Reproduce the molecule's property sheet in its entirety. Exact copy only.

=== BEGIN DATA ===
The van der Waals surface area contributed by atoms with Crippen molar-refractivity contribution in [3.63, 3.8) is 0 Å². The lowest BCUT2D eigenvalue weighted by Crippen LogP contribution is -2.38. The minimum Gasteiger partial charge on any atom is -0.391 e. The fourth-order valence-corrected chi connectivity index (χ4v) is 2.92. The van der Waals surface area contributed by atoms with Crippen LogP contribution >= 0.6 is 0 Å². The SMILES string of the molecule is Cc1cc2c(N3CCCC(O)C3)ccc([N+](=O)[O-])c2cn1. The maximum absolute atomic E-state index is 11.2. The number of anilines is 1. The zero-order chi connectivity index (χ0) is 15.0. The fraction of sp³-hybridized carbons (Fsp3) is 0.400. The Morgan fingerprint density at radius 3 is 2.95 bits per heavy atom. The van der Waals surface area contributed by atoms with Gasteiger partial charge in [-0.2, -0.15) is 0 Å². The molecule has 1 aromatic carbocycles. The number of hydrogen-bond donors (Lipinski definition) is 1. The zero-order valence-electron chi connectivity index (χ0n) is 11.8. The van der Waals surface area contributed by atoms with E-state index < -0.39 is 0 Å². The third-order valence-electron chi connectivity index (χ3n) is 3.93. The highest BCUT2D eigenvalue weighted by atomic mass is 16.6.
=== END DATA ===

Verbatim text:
The van der Waals surface area contributed by atoms with Crippen molar-refractivity contribution in [3.63, 3.8) is 0 Å². The lowest BCUT2D eigenvalue weighted by Crippen LogP contribution is -2.38. The minimum Gasteiger partial charge on any atom is -0.391 e. The fourth-order valence-corrected chi connectivity index (χ4v) is 2.92. The van der Waals surface area contributed by atoms with Crippen LogP contribution >= 0.6 is 0 Å². The SMILES string of the molecule is Cc1cc2c(N3CCCC(O)C3)ccc([N+](=O)[O-])c2cn1. The maximum absolute atomic E-state index is 11.2. The number of anilines is 1. The zero-order chi connectivity index (χ0) is 15.0. The fraction of sp³-hybridized carbons (Fsp3) is 0.400. The Morgan fingerprint density at radius 3 is 2.95 bits per heavy atom. The van der Waals surface area contributed by atoms with Gasteiger partial charge in [-0.2, -0.15) is 0 Å². The molecule has 1 aromatic carbocycles. The number of hydrogen-bond donors (Lipinski definition) is 1. The zero-order valence-electron chi connectivity index (χ0n) is 11.8. The van der Waals surface area contributed by atoms with E-state index < -0.39 is 0 Å². The third-order valence-electron chi connectivity index (χ3n) is 3.93. The highest BCUT2D eigenvalue weighted by atomic mass is 16.6.